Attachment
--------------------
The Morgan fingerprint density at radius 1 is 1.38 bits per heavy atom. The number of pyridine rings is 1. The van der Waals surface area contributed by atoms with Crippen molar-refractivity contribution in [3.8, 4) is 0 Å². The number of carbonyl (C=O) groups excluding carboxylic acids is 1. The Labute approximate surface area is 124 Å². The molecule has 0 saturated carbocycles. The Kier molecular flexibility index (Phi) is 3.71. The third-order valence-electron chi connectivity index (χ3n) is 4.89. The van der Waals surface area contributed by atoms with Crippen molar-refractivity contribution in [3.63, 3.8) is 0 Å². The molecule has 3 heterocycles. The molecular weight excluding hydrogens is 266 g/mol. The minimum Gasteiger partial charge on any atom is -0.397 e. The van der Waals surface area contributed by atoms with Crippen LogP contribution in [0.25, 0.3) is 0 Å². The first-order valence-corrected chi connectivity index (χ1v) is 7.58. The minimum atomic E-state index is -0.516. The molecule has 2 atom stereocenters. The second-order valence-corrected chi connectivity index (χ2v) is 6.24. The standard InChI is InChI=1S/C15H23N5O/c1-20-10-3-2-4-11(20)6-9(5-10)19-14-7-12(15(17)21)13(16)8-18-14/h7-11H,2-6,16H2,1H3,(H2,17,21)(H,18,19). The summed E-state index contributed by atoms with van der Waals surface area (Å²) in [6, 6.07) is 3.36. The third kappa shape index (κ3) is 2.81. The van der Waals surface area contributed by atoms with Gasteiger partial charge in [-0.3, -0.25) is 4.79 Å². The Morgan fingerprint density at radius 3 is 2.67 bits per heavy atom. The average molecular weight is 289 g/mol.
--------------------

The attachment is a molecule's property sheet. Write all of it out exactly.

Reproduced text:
The Morgan fingerprint density at radius 1 is 1.38 bits per heavy atom. The number of pyridine rings is 1. The van der Waals surface area contributed by atoms with Crippen molar-refractivity contribution in [3.8, 4) is 0 Å². The number of carbonyl (C=O) groups excluding carboxylic acids is 1. The Labute approximate surface area is 124 Å². The molecule has 0 saturated carbocycles. The Kier molecular flexibility index (Phi) is 3.71. The third-order valence-electron chi connectivity index (χ3n) is 4.89. The van der Waals surface area contributed by atoms with Crippen molar-refractivity contribution in [3.63, 3.8) is 0 Å². The molecule has 3 heterocycles. The molecular weight excluding hydrogens is 266 g/mol. The minimum Gasteiger partial charge on any atom is -0.397 e. The van der Waals surface area contributed by atoms with Crippen LogP contribution in [0.25, 0.3) is 0 Å². The first-order valence-corrected chi connectivity index (χ1v) is 7.58. The minimum atomic E-state index is -0.516. The molecule has 2 atom stereocenters. The second-order valence-corrected chi connectivity index (χ2v) is 6.24. The standard InChI is InChI=1S/C15H23N5O/c1-20-10-3-2-4-11(20)6-9(5-10)19-14-7-12(15(17)21)13(16)8-18-14/h7-11H,2-6,16H2,1H3,(H2,17,21)(H,18,19). The summed E-state index contributed by atoms with van der Waals surface area (Å²) in [6, 6.07) is 3.36. The third kappa shape index (κ3) is 2.81. The van der Waals surface area contributed by atoms with Gasteiger partial charge in [-0.3, -0.25) is 4.79 Å². The Morgan fingerprint density at radius 3 is 2.67 bits per heavy atom. The average molecular weight is 289 g/mol.